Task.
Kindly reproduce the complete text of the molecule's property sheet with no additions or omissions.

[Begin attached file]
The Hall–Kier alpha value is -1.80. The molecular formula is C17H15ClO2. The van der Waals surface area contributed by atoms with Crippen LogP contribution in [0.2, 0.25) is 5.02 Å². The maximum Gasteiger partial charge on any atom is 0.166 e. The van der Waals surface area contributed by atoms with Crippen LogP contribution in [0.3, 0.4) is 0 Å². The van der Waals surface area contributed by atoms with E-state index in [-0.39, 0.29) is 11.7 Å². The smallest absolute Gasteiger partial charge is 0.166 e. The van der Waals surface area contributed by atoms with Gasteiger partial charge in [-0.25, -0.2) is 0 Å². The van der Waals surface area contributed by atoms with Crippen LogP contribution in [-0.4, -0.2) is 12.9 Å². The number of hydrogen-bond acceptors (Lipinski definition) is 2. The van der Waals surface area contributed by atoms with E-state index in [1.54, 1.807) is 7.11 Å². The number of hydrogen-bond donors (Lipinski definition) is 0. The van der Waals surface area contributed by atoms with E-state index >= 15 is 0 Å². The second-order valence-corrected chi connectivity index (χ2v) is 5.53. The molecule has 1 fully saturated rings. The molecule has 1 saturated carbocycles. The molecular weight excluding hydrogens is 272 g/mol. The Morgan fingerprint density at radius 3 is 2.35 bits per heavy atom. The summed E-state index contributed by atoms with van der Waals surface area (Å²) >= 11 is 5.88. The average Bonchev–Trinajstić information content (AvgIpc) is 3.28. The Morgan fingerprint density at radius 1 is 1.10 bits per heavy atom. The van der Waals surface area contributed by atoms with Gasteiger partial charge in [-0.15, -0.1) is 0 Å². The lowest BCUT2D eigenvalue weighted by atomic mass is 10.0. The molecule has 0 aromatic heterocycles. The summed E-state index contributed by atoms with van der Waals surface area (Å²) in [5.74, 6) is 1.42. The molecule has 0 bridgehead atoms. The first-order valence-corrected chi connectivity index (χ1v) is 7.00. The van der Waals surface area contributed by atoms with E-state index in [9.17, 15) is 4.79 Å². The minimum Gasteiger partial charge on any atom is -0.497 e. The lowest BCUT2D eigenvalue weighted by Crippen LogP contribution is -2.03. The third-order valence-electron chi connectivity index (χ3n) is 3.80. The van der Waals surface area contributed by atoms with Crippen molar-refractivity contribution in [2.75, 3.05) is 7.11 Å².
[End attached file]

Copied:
The Hall–Kier alpha value is -1.80. The molecular formula is C17H15ClO2. The van der Waals surface area contributed by atoms with Crippen LogP contribution in [0.2, 0.25) is 5.02 Å². The maximum Gasteiger partial charge on any atom is 0.166 e. The van der Waals surface area contributed by atoms with Crippen LogP contribution in [0.3, 0.4) is 0 Å². The van der Waals surface area contributed by atoms with E-state index in [-0.39, 0.29) is 11.7 Å². The smallest absolute Gasteiger partial charge is 0.166 e. The van der Waals surface area contributed by atoms with Gasteiger partial charge in [-0.25, -0.2) is 0 Å². The van der Waals surface area contributed by atoms with Crippen LogP contribution in [-0.4, -0.2) is 12.9 Å². The number of hydrogen-bond acceptors (Lipinski definition) is 2. The van der Waals surface area contributed by atoms with E-state index in [1.54, 1.807) is 7.11 Å². The number of hydrogen-bond donors (Lipinski definition) is 0. The van der Waals surface area contributed by atoms with E-state index >= 15 is 0 Å². The second-order valence-corrected chi connectivity index (χ2v) is 5.53. The molecule has 1 fully saturated rings. The molecule has 1 saturated carbocycles. The molecular weight excluding hydrogens is 272 g/mol. The Morgan fingerprint density at radius 3 is 2.35 bits per heavy atom. The summed E-state index contributed by atoms with van der Waals surface area (Å²) >= 11 is 5.88. The average Bonchev–Trinajstić information content (AvgIpc) is 3.28. The Morgan fingerprint density at radius 1 is 1.10 bits per heavy atom. The van der Waals surface area contributed by atoms with Gasteiger partial charge in [-0.15, -0.1) is 0 Å². The lowest BCUT2D eigenvalue weighted by atomic mass is 10.0. The molecule has 0 aromatic heterocycles. The summed E-state index contributed by atoms with van der Waals surface area (Å²) in [5.74, 6) is 1.42. The molecule has 0 bridgehead atoms. The first-order valence-corrected chi connectivity index (χ1v) is 7.00. The van der Waals surface area contributed by atoms with E-state index in [9.17, 15) is 4.79 Å². The minimum Gasteiger partial charge on any atom is -0.497 e. The lowest BCUT2D eigenvalue weighted by Crippen LogP contribution is -2.03. The third-order valence-electron chi connectivity index (χ3n) is 3.80. The van der Waals surface area contributed by atoms with Crippen molar-refractivity contribution in [2.75, 3.05) is 7.11 Å².